by Marta Szumiata
on September 18, 2020

Superfoods, part 2

Acerola and mulberry are the next 2 superfoods in the range. They are notable for their higher intensity of fruity molecules.

The second best (after camu camu) deliver of vitamin C

Ripe acerola, also known as Barbados, West Indian, or Antilles cherry, provides a huge boost of vitamin C, but the unripe fruit can have twice as much of this vital nutrient! Commonly regarded as the best source of vitamin C, lemons contain 50 mg per 100 g, but acerolas can range from 1000 to 4500 mg per gram of fruit! The fruit gained popularity after World War II when the University of Puerto Rico School of Medicine found it to be useful in curing a cold. It is more popularly grown in home gardens than by commercial farmers due to difficulties in its storage and transportation.

Culinary uses of acerola

Ripe acerola is extremely fragile and easily spoiled, so this fruit is usually eaten fresh. They can also be preserved by pureeing, juicing, and creating preserves. Unfortunately, the fruit loses its vivid red colour and it turns brown as it continues to ripen. Acerola is used in preparing ice cream, popsicles, jams, jellies, syrups, and converted into wine. It is also an ingredient in baby food and pharmaceuticals. Thanks to its high vitamin C content, it can be processed and used to prevent the browning of fresh cut fruit like bananas or apples (the same as ascorbic acid).

Colorful mulberries

Mulberries can be white, red, or purple-black depending on the species. The different species have wide origins: eastern and central China, the eastern United States, and western Asia respectively. They are harvested not only for their delicious fruit, but also for the leaves which are the sole food source for silkworms. They are usually eaten fresh or dried as a snack, but they can also be processed into jam or wine, or used in teas, juices, and ice creams as well. Mulberries are a delicious filling for pastries and buns. Enrich your porridge and smoothies with this superfood.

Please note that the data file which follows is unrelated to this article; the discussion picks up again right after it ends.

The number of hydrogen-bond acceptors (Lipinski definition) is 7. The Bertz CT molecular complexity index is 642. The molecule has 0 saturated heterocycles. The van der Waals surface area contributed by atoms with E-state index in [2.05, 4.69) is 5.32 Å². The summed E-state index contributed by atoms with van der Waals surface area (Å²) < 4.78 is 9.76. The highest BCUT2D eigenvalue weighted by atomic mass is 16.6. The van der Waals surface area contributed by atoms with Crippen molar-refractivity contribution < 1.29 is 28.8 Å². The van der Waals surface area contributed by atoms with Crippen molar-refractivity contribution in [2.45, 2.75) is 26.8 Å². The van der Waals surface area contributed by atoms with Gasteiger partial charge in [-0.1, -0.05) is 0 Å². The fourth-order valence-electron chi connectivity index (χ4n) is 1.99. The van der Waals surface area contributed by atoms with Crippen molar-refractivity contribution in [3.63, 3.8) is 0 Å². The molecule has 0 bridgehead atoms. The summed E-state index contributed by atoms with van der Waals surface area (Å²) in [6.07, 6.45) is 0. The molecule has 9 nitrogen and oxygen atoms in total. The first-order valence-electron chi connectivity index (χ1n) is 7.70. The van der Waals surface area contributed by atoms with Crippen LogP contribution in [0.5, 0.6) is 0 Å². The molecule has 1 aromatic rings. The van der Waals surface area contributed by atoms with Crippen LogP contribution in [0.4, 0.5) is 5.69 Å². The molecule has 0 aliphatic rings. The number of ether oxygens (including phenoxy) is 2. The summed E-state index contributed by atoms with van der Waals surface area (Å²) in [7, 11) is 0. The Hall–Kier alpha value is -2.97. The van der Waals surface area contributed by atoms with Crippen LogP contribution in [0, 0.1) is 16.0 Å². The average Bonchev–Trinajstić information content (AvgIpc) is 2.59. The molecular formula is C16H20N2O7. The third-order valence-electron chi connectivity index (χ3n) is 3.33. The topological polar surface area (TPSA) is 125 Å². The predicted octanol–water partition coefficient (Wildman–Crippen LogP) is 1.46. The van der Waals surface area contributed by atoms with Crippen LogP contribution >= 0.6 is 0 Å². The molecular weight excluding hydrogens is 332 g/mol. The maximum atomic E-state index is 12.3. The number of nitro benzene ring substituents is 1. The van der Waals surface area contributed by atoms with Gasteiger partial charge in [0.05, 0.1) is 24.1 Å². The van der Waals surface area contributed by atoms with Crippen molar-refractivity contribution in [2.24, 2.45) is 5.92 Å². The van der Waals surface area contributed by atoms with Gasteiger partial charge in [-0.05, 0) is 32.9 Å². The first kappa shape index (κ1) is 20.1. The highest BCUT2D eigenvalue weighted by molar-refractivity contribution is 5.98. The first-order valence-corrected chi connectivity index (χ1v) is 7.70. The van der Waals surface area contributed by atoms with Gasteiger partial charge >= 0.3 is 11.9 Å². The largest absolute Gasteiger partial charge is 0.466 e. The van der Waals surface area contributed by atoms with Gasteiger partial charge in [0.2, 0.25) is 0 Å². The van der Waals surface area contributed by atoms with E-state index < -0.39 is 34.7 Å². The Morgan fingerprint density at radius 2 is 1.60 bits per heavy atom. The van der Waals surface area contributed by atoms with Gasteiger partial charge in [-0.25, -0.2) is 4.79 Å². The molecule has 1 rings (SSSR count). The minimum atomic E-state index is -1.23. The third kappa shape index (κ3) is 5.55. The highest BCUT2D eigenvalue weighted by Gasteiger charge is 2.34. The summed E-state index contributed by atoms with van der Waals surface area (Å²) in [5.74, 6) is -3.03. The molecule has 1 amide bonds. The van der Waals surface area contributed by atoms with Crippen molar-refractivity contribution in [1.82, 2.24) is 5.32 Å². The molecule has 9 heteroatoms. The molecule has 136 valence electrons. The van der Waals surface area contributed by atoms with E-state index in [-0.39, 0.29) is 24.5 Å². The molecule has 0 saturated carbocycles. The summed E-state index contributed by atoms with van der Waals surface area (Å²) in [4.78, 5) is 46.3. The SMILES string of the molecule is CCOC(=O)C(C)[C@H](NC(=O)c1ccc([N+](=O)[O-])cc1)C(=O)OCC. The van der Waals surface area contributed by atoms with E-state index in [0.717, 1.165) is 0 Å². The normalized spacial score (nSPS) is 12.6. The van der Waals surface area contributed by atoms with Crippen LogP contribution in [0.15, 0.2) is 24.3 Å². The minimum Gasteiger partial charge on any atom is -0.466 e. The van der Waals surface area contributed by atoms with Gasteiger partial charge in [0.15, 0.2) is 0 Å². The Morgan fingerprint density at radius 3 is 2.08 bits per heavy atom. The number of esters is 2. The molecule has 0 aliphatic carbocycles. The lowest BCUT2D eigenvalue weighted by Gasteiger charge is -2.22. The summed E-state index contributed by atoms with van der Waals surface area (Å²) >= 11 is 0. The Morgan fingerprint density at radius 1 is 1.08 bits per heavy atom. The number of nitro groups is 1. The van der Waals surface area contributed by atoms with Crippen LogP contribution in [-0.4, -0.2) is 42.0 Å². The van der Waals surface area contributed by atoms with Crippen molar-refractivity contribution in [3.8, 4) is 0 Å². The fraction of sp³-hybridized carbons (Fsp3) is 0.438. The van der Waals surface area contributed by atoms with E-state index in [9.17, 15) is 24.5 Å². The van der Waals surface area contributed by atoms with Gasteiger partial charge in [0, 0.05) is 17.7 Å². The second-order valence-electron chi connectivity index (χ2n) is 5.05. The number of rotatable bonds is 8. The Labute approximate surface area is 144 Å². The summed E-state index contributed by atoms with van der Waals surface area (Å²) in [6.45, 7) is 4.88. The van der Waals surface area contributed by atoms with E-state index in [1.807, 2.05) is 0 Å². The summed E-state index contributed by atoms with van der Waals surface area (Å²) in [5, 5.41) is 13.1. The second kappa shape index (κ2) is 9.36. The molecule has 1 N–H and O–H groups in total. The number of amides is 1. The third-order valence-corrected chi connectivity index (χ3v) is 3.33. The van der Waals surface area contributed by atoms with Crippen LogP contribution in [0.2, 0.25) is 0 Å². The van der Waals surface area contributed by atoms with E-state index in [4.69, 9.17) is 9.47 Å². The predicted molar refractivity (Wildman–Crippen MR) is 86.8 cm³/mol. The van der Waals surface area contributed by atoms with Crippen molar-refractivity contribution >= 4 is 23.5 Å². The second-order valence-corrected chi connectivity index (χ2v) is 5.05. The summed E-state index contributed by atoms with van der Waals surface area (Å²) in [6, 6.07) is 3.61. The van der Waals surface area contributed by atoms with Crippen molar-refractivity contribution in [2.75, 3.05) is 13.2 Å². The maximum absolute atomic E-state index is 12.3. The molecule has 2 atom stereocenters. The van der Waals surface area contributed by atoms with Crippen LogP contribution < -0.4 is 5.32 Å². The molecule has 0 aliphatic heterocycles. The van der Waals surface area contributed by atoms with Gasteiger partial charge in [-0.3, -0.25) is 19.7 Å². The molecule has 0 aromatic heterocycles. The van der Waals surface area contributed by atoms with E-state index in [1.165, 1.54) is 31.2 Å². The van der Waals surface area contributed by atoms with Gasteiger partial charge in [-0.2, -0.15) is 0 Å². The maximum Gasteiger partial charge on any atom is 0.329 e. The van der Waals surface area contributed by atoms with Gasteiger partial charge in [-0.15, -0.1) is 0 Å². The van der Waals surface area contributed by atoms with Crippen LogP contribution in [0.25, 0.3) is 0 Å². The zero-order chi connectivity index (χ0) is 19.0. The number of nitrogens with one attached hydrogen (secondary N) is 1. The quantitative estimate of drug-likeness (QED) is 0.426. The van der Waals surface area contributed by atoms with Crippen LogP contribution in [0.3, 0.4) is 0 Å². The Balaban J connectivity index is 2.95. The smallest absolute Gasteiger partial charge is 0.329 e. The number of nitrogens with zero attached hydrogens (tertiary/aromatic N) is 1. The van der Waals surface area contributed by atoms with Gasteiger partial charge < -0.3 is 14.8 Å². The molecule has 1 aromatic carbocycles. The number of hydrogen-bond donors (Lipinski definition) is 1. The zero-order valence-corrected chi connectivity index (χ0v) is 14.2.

Aroma differences

Mulberry and Acerola both have an extra sweet flavor with tropical undertones. Similar notes are present in fruits like pineapple, passion fruit, granadilla, melon, Asian pear, cherry, gooseberry, and strawberry, as well as beetroot puree, camomile, flax seeds, tequila, gin and Parmesan.

Acerola is more floral with a violet scent due to ß-ionone, also occurring in mango, sweet potato, carrot, kimchi, rhubarb, Yerba mate, and even crab meat. Citrusy, orange (nonanal) is one of the key aromas, and therefore acerola goes well with kiwi berry, pomelo, yellow dragon fruit, borage flower, liquorice, mascarpone, and cooked grey mullet. Surprisingly, you can pick up on some herbal / minty notes because of ß-cyclocitral, a compound also found in apricot, goji berry, kale, tomato, habanero, and green tea.

acerola

Mulberry, however, possesses a refreshing green / cucumber-like aroma (1-hexanol) which also gives slight herbal notes. It mixes well with cranberry, blueberry, elderberry, açaí, apple sauce, prickly pear fruit, grapes, or cognac.

mulberry

Healthy benefits

All of these berries provide numerous health benefits. They possess strong antioxidant properties, which helps in removing toxins, boosting the immune system, and decreasing oxidative stress which in turn may reduce cancer risk. They are the source of many different minerals (calcium, iron, potassium, magnesium, phosphorus) and vitamins (A, B, C or E).

Acerola has a content of ß-carotene comparable to carrots, while goji contains even more ß-carotene than carrots. Goji contains the fatty acid ß-sitosterol, which has been shown to decrease the size of overgrown cancerous cells. Additionally, it contains a polysaccharide called Lycium Barbarum that boosts the immune system and helps to prevent cancerous formations.

Mulberry contains 1-deoxynojirimycin (DNJ), a compound that helps to control blood sugar by inhibiting the enzyme that breaks down carbohydrates, slowing the release of sugars after meals.

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by Marta Szumiata
A confectioner, food technologist and culinary reenactor. Loving food, Marta is still exploring culinary world looking for new inspirations and bewildering dishes. She likes to try her created recipes on her family and friends, especially fermented ones

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